Never Fade Away is Dave Thompson's inside look at the life of one of the most thought-provoking men of all time - Kurt Cobain. Examining an artisitic genius who was light years ahead of his time, this is an unfailing account of Nirvana's rise and Cobain eventual descent.
|Publisher:||St. Martin's Press|
|Product dimensions:||5.00(w) x 7.00(h) x 0.70(d)|
About the Author
Dave Thompson is also the author of Depeche Mode, Go Phish, and The Red Hot Chili Peppers.
Read an Excerpt
Never Fade Away
The Kurt Cobain Story
By Dave Thompson
St. Martin's PressCopyright © 1994 Dave Thompson
All rights reserved.
The first reports were vague, a dull rumor which percolated out into post-rush hour Seattle traffic. The body of a young man, an apparent suicide, had just been discovered in the Seattle home of Kurt Cobain.
The cause of death seemed to have been a shotgun blast to the head; initial reports suggested that the body had lain there for at least a day before it was discovered by a visiting electrician; and there was the distinct possibility that the body, clad in jeans, a long-sleeved shirt and black sneakers, was Cobain's. That, in a nutshell, was what the city had to go on.
But in many ways, it was enough. The body was discovered at 8:40 A.M.; fifty minutes later, local radio station KXRX was broadcasting the news. By 10 A.M., it seemed as though every phone in the city was ringing, as disbelieving fans called their friends to check their ears. Have you heard? Is it true? What else do you know? Then, once it was certain that nobody knew more than anyone else, people fell back on the radio and their wits. It was going to be a very long day.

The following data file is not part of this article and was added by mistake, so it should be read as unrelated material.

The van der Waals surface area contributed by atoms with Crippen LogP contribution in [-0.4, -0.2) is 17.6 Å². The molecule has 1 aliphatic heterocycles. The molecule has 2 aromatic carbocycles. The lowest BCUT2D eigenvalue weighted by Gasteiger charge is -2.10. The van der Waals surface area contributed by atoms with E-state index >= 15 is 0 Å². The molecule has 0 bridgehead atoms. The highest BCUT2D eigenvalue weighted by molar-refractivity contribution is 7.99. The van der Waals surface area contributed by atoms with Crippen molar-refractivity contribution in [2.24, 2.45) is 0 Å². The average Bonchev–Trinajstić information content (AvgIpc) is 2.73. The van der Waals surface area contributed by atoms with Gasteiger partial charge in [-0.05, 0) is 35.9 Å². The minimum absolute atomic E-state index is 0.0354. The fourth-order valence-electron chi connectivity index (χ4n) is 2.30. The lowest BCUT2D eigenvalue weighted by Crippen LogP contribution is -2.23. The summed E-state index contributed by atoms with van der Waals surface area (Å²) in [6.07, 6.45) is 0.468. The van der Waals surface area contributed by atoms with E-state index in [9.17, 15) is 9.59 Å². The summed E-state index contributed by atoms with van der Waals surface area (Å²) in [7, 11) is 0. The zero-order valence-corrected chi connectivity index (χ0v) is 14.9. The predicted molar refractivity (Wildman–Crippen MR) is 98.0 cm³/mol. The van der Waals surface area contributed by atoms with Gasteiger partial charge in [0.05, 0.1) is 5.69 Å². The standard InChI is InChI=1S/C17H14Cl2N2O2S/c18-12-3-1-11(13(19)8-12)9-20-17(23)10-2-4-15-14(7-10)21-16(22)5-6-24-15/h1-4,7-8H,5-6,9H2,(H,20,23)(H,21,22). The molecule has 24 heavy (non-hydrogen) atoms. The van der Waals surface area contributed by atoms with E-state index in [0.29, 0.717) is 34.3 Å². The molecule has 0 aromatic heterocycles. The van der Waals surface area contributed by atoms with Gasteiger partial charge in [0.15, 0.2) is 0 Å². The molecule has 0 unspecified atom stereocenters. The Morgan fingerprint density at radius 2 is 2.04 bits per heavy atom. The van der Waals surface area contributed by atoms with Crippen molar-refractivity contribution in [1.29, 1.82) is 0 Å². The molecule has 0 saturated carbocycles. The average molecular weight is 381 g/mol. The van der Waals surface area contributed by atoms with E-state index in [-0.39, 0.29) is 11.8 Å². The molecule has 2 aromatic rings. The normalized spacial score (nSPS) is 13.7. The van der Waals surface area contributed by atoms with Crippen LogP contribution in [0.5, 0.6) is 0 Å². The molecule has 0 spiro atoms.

The drama which shattered Seattle out of its early morning stupor formally hit the headlines on April 8th, 1994. But in painful actuality, it had been unfolding a month by then, ever since Kurt Cobain ingested a theoretically lethal combination of champagne and the drug Riapnol, then collapsed on an Italian hotel room floor.
For a few moments then, too, a good proportion of the western world held its breath, and by the time CNN announced, erroneously of course, that the singer had died, people were already expecting the worst.
The first statements from Nirvana's management, Gold Mountain, were frustratingly vague. The Seattle Times simply quoted Gold Mountain spokeswoman Janet Billig's explanation that Kurt had been prescribed pain killers after Nirvana's recently completed European tour, for the stomach pains which had plagued him most of his life. A combination of these drugs and alcohol then produced what she called "complications".
A more thorough, if still incomplete, explanation was released later in the day: "Kurt Cobain slipped into a coma at 6 A.M. European Standard Time. ... The coma was induced by a combination of the flu and fatigue, on top of prescription painkillers and champagne. While Cobain has not awoken, he shows significant signs, said his doctors." Billig later added, "the vital signs came back, and he's opened his eyes. I don't know if he's talking lucidly, but he's moving his hands. His wife — singer Courtney Love — and daughter [18-month-old Frances Bean] are with him."